Book Review

‘Seven Wonders’ by Ben Mezrich

Author Ben Mezrich with his dog Bugsy. Mezrich’s new novel is “Seven Wonders.”
Suzanne Kreiter/Globe staff
Author Ben Mezrich with his dog Bugsy.

Jack Grady, the fatiguingly masculine field anthropologist who motors Ben Mezrich’s new action-machine of a novel, is having a time of it. One minute he’s hanging tough in a cavern, knee-deep in tarantulas. The next, he’s dangling from the head of Christ the Redeemer high atop Rio de Janeiro’s Corcovado Mountain, “[o]blivious to the wind and the ache in his fingers where he gripped the statue.”

Jack is one of those men who rarely feel the ache. When he does, he ignores it. Barely breaks a sweat. Besides, Jack’s on a mission (more about that in a moment). He’s also got a crew of two brainy-but-green research assistants to protect, not to mention a gorgeous-if-dismayingly-uptight genetic botanist in tow, fresh from plundering the overgrowth in the bowels of Rome’s Colosseum.

And when you’ve got to squire them all between Brazil, Peru, India, Mexico, and Jordan with spear-wielding Amazons at your heels, cutthroat billionaires in Manolo Blahnik stiletto heels texting execution orders, and German tourists blocking the exit door, seriously, what’s a little pain?


There were often times during “Seven Wonders” when I wished I could reach for a bottle of stoic pills, or whatever alpha-male supplement Jack must be adding to his diet. Taking a labor-intensive vacation from his usual nonfiction milieu of college whiz-kids in high-stakes territory, Mezrich has concocted an ersatz Indiana Jones-style adventure with the wide-eyed aspirations of H. Rider Haggard, old D.C. Comics, and the Hardy Boys, yet entirely devoid of their freewheeling period charm.

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There are actually 14 wonders informing Mezrich’s scenario: the seven extant and extinct ancient wonders (e.g. the Pyramids and Hanging Gardens of Babylon) and the seven modern wonders (e.g. the Taj Mahal and Machu Picchu). In researching Amazon culture at Princeton, Jack stumbles upon a connection between the wonders and early women warriors, a finding that occurs in tandem with the uncovering of a link between the ancient and modern wonders by his MIT computer-nerd brother, Jeremy, who detects a curious double-helix-like patterning between the older and newer architectural sites.

Since Jack and Jeremy are identical twins, there is ostensibly a deeper significance to the simultaneity of their discoveries and the wonders’ mirroring effect. But the author drop-kicks that ball as soon as it’s in flight: Jeremy is quickly dispensed with, leaving the adventure-driven Jack to puzzle out his murder as well as the meaning of his and his brother’s discoveries. He assembles an ad hoc research group to tear around the globe in search of hidden tunnels, strange murals, and cryptic parchments tucked in and around the modern wonders.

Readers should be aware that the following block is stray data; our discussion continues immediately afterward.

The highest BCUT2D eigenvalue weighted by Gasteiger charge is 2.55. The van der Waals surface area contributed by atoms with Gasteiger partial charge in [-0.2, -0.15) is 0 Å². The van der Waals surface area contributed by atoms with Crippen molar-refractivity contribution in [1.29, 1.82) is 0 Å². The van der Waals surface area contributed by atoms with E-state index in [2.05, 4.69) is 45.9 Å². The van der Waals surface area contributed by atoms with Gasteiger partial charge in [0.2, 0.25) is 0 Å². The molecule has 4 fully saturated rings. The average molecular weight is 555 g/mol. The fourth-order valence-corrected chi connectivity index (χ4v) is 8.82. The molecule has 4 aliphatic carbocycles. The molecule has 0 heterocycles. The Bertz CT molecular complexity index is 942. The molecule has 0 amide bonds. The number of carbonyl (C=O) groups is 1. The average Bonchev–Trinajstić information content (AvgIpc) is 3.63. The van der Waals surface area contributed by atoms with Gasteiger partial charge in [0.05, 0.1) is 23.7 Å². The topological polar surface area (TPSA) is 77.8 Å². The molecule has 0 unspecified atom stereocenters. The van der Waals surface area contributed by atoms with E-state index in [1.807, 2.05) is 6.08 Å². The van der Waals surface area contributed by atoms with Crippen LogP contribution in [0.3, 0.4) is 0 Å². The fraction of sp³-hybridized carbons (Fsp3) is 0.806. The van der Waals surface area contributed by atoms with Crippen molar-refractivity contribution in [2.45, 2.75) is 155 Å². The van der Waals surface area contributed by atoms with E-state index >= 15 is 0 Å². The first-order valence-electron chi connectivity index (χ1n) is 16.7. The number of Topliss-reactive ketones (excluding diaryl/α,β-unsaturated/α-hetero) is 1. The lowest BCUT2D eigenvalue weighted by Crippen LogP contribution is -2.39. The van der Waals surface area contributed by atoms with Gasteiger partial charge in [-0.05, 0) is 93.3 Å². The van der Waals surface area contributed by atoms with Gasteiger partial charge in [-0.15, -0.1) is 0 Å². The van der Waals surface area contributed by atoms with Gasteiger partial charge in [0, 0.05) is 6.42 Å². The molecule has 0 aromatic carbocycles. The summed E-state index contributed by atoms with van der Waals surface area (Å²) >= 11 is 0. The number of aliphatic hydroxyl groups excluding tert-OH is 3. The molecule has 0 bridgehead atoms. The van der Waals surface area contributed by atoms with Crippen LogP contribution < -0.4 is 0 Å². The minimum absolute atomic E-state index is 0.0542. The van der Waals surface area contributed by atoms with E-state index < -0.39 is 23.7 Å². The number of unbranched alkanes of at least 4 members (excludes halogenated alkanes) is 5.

On the surface, “Seven Wonders” seems worlds removed from the gambling casinos and university haunts that fill such typically sensationalized nonfiction accounts as Mezrich’s “Bringing Down the House” and “The Accidental Billionaires,” the Facebook chronicle that was wittily face-lifted by screenwriter Aaron Sorkin into “The Social Network.” As before, however, Mezrich stands in awe of high-functioning, risk-taking “Ivy League cowboys” whose talent for gaming the system is only exceeded by their smug sense of male privilege.

If anything, the retrograde sexual politics that underlie Mezrich’s earlier wise guy chronicles seem to ossify into cliche in “Seven Wonders,” in which women are either power-mad ice queens, killers in clinging black leather, or strait-laced academics who need hot dogs like Jack to push them out of their comfort zones. Exemplifying the latter is Sloane Costa, a stiff-as-an-iPad botany studies professor with “clipped mannerisms” who is perpetually tossed into Jack’s arms as the pair vault from one hairy escapade to another.


For all the to-ing and fro-ing, it’s hard to determine just how much actual travel went into the writing, which is chockablock with tourist-brochure history lessons and postcard descriptions. On the Mayans: “The only things they loved more than calendars and astronomy were human sacrifices — and snakes.” Delhi is “alive, beautiful and horrible and terrifying and thrilling, all at once.”

Redundancy rules: The term “Mitochondrial Eve” is explained multiple times, and there is a quaintly swaggering accumulation of the word “damn” in both its adjectival and impolite compound variants. “Incredible” piles up as well (I lost count) in lieu of a genuine articulation of wonder at the mysteries of the past. “Seven Wonders” wants to be a thrill ride, but it lurches forward like a roller coaster with all inclines and no front car.

Jan Stuart reviews fiction and is the author of “The Nashville Chronicles: The Making of Robert Altman’s Masterpiece.’’
He can be reached at